Illinois reflects on name, image, likeness changes at Big Ten Media Days

Vederian+Lowe+attends+the+NIL+bill+signing+at+State+Farm+Center+on+June+29.+Lowe%2C+along+with+all+Illinois+representatives+at+Big+Ten+Media+Days%2C+expressed+their+excitement+for+NIL+legislation%2C+which+went+into+effect+in+Illinois+on+July+1.

Photo Courtesy of Michael Glasgow / Illinois Athletics

Vederian Lowe attends the NIL bill signing at State Farm Center on June 29. Lowe, along with all Illinois representatives at Big Ten Media Days, expressed their excitement for NIL legislation, which went into effect in Illinois on July 1.

By Wes Hollenberg, Staff Writer

On July 1, bills went into effect in many states across the nation regarding NCAA student-athletes’ ability to make money off their name, image and likeness. Now that a few weeks have passed, some of the dust has settled, with various athletes now getting the chance to sign endorsement deals with brands. At the Big Ten Media Days on July 22-23, various Illinois athletes, coaches and directors had the chance to reflect on what these changes mean for Illinois so far and what they might mean in the future.

“That was a great opportunity to be a part of history,” said offensive lineman Vederian Lowe about being present at the Illinois NIL bill signing in Champaign. “That definitely hit me and set in that this is something that will forever change college sports in general. Now, everyone is able to benefit from their name, image and likeness. Now, people can gain profit off of the time that they spend dedicating themselves to their craft and their university.”

Among Illinois players, dream endorsement deals have ranged the full spectrum of companies, including anywhere from Nike to Huggies diapers. According to senior lineman Doug Kramer, the offensive line is looking to make a joint deal with a local restaurant.

“We’ve definitely been reached out to by restaurants in the local area,” Kramer said. “Right now, we’re just deciding on what we want for the offensive line. It’s a little bit unique because it’s a group decision. We’re all going to get an equal cut.”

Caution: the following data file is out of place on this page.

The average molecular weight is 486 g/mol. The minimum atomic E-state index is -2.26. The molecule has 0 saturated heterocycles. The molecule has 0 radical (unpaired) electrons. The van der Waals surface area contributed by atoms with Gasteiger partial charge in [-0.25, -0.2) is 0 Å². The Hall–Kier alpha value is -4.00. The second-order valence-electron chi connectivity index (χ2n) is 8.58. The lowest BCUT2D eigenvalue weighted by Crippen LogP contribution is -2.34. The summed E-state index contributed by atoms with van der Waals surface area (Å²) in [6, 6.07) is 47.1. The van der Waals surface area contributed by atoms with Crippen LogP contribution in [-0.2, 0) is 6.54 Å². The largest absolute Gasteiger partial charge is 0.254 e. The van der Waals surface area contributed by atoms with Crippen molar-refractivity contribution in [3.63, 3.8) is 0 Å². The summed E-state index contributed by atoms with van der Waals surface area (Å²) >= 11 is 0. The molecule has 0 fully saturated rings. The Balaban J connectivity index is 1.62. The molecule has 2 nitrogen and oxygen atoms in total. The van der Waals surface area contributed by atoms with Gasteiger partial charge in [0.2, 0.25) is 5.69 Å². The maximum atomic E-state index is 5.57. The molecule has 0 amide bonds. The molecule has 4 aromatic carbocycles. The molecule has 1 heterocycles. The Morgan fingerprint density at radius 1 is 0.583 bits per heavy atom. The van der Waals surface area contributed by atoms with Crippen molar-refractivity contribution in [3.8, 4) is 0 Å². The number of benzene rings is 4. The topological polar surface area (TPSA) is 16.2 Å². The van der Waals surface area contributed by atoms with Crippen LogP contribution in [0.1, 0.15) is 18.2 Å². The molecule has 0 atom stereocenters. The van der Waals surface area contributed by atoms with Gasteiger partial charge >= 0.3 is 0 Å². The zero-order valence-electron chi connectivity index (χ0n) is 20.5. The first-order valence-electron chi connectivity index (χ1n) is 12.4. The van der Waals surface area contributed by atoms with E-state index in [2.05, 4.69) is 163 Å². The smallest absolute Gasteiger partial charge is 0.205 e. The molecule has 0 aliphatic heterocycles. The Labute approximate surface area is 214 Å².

The introduction of NIL legislation also has shifted the recruitment game significantly. According to head coach Bret Bielema, recruiting calls have shifted from questions about Illinois’ competitive situation to concerns over how being at Illinois can help an athlete get endorsements.

Though athletes are required to find endorsements independently from the schools’ involvement, it seems the location and reputation of a school likely will play a factor in securing endorsements. It’s unclear what the long-term impact will be for Illinois’ recruiting efforts, but it will be fundamental for Bielema to try to use this shift to his advantage and further his stated goal of improving in-state recruiting.

“I know it’s popular for people to say (NIL) opportunities in bigger cities (like) Minneapolis or Columbus are going to be more robust,” said Illinois athletic director Josh Whitman. “I tend to think a little bit differently. I think when you’re in a market like Champaign, when you have the proximity we have to Chicago, I think our student-athletes in our community are more recognizable. They’re a bigger deal. It’s kind of the big fish in a smaller pond concept.

“There’s a lot going on in those big towns, and in a place like Champaign, our athletic program is the focus.”

Going forward, the ability for Illinois athletes to secure endorsement deals may have as much of an impact on recruitment as the team’s ability to win games. Now that the genie is out of the bottle, it will be imperative for Illinois to find a way to use the NIL changes to its advantage in an offseason already ripe with change.

@WesHollenberg

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